By Chip Chandler — Digital Content Producer
Storytelling first got into David Holt's blood as a kid, when he was sitting on his back porch at his childhood Texas home, listening to the grownups spin tales.
"If your family came from Texas, as you well know, there are probably some really wild stories in there about gunfights, anything you can imagine," Holt told me this morning. "I think that's what probably set my ear for storytelling."
Today, Holt — the headliner of the 2016 West Texas A&M University Storytelling Festival on Friday — is a longtime host of public radio and television shows, including Great Scenic Railway Journeys, Folkways and David Holt's State of Music. Legacy, his 2002 album with folk music legend Doc Watson, won two Grammy Awards, and he has appeared on such shows as Hee Haw and Nashville Now, as well as a musician in O Brother Where Art Thou.
But long before that — and long before he knew there was such a thing as a professional storyteller — until he started collecting traditional mountain music and performing in schools in the late 1960s and early 1970s.
"I realized I could entertain kids for three minutes with a song, but I could hold their attention for 15 minutes with a story," Holt said.
Kids then and now were used to seeing stories played out for them on screens, Holt said: "The don't really visualize things for themselves, and I think they crave it."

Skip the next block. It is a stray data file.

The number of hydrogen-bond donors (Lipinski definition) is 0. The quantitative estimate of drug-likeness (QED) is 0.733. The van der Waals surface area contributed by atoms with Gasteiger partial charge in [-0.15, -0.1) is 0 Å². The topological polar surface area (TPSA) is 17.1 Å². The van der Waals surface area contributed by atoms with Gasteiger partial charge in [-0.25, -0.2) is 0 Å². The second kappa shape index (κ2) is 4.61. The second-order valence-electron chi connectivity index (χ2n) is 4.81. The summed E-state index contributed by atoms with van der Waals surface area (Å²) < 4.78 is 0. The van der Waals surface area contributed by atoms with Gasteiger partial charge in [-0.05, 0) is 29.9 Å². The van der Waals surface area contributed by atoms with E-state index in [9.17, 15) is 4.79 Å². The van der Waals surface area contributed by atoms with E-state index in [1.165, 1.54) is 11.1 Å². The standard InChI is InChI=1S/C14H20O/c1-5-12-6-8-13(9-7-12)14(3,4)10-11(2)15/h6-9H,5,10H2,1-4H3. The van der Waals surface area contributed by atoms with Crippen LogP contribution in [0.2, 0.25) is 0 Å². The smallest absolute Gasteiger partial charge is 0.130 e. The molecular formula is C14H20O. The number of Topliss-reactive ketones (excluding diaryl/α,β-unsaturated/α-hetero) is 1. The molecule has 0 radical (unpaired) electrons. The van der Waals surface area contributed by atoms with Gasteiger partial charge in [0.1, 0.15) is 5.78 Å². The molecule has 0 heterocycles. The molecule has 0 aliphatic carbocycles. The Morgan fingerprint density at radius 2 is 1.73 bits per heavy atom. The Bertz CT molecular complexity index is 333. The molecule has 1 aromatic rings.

Now Holt — a professional entertainer since 1981 — melds music and tale-spinning in his performances.
"A lot of my stories are either about a song or leading up to a song or have music within them," he said. "That's my unusual take on storytelling."
He'll share his stories during at a 7 p.m. Friday concert in the Branding Iron Theatre in WT's Sybil B. Harrington Fine Arts Complex, joined by several graduate students enrolled in the Art of Storytelling seminar. The festival also will include kids concerts at 10 and 11:15 a.m. in the theater and a workshop with Holt at 2 p.m. in Room 176 of the Fine Arts Complex.
Admission is free. Call 806-651-2800 for information.
While he's in the area, Holt said he'll also dig into his family's ties to Amarillo. Great-grandfather Joseph Joplin Holt lived here in the early 1900s and owned Amarillo Sash and Door Co., Holt said.